Drew Edwards, CEO at Ingo Money

“Float” – the notorious interval between when payors send funds and when payees possess those funds – has long been held as sacred and immutable by financial institutions (FIs) both as a risk mitigation practice and to bolster liquidity. There’s just one problem with float being at or near the center of your 2020 payments policy: it’s a fallacy.

Float as a policy is irrelevant and outdated. Not only is float of no discernible benefit to modern payors in a near-zero interest rate environment, but it’s actually a riskier policy for how it can alienate customers. P2P has changed the game; consumers have seen the promised land of payments and it’s in the palm of their hands. A bunch of them actually just cashed out in the time it took to read this.

There are at least five major instant cash apps in the U.S. alone, and hundreds of startups. In other words, they have options. And these customers are dumping relationships where any FI gain feels like a “loss” in terms of their own time, convenience or basic human satisfaction.

Risk Isn’t Really Riskier

Embracing instant payments means realignment, not added risk. Take reversibility and time gaps, for example. If reversibility still looms large in your risk assessment approach, then you’re assuming more risk than you realize. Today’s sophisticated cybercrooks have usually emptied cards and accounts by the time reversibility could have retrieved funds.

There’s also the lingering belief that slowing down payments – simply holding onto the money longer – conveys benefits of liquidity. In reality, paper checks are a pricey buffer against uncertainty. Printing and mailing checks is expensive, involving not so much trust (on which the payments business is built), but rather assumptions and hope. As in, “We mailed the check. We assume and hope it will reach the correct person and be cashed by them.” Sounds oddly risky by comparison.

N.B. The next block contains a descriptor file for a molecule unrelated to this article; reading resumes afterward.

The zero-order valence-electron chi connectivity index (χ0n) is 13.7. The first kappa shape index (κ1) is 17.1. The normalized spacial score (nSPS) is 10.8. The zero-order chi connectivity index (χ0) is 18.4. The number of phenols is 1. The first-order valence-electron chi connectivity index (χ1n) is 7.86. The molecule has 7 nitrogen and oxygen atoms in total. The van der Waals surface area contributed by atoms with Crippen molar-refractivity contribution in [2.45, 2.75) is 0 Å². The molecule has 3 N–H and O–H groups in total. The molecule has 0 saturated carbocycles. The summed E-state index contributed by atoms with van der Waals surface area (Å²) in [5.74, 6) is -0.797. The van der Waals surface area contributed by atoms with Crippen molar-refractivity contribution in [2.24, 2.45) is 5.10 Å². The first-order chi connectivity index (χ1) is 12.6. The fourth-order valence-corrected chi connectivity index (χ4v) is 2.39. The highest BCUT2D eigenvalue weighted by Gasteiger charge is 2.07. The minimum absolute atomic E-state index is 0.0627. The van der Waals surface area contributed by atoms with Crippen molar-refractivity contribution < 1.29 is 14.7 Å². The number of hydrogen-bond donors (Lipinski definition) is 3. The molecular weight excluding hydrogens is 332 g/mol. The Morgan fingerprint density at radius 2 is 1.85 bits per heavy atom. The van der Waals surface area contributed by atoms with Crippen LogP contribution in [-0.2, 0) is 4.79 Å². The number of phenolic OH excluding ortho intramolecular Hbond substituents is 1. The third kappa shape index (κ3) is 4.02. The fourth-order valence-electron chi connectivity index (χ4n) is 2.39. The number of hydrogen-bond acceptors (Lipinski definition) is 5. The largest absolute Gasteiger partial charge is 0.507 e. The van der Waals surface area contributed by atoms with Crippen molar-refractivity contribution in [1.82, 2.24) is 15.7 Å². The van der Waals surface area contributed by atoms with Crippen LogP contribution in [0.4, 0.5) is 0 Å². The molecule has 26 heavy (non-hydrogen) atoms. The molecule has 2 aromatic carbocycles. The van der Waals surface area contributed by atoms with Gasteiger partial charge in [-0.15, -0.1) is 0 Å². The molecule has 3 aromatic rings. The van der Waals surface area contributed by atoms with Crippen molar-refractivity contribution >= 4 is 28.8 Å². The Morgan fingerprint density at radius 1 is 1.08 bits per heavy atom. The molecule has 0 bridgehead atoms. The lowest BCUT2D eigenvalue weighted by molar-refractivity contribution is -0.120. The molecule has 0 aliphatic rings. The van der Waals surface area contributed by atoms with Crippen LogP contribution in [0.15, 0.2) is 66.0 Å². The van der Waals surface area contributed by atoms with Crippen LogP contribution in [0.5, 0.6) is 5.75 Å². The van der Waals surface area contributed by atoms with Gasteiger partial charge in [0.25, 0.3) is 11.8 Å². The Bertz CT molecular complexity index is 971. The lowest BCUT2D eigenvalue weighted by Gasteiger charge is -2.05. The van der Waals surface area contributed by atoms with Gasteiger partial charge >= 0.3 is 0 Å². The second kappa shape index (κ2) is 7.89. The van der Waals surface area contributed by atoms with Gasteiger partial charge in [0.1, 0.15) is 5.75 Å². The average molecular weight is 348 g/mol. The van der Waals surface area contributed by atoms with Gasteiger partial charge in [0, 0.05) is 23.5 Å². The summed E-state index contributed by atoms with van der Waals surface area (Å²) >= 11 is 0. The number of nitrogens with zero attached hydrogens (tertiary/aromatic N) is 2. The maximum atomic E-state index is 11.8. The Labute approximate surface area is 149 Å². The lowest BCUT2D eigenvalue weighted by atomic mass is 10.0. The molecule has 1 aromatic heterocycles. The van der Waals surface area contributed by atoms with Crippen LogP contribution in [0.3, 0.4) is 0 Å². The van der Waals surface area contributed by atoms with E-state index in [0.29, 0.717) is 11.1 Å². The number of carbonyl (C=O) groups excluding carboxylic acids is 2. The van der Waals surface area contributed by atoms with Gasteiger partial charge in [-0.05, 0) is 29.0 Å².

Ask people to choose between certainty or doubt, and certainty always wins. It’s the same with instant disbursements. In the most obvious use cases – like payroll and insurance – regulations dictate when recipients must have their money. But look at any survey of payment preferences, among businesses or consumers, and the vast majority of payees want funds instantly. No surprise there.

The changes are happening almost entirely on the payor side of the transaction – but that’s creating new revenue streams and opportunities for FIs.

Payments – Float + Instant = Reliable Revenue

Discussions around customer experience (CX) have taken over the business world. Many FIs are waking up to the fact that the best imaginable customer experience is instant money. Think of it as the ultimate loyalty and retention tool. And that’s not even the best part for FIs. In virtually every use case, consumers and SMBs will pay a reasonable fee for instant access to their money.

That moves away from the indefinite nature of “float” and toward a projectable revenue stream of fees from instant money users. The trend is undeniable, as startups are now making wages available to workers in real time as they are earned. This will eventually reshape or replace “payday.” When it comes to SMBs whose receivables are locked in 30- and 90-day invoices, we’re seeing that they are willing to pay a small percentage to get most of that money instantly.

Paper checks will continue to be available for those who prefer them. Otherwise, expect instant to become the new normal. Fortunately, instant payments is a realignment and not a reorganization – and it’s the rare win-win for consumers and FIs. Float is an endangered policy, but one made easy to kill off by the offset of reliable revenues and the enormous satisfaction and loyalty gains from consumers and businesses that get cash in hand right now.

In short, for nearly every company using paper checks, float costs far more than it nets and offers much less compelling revenue potential than instant payments.

Tune into the podcast on PYMNTS.com, How Instant Busts The Myth Of Float

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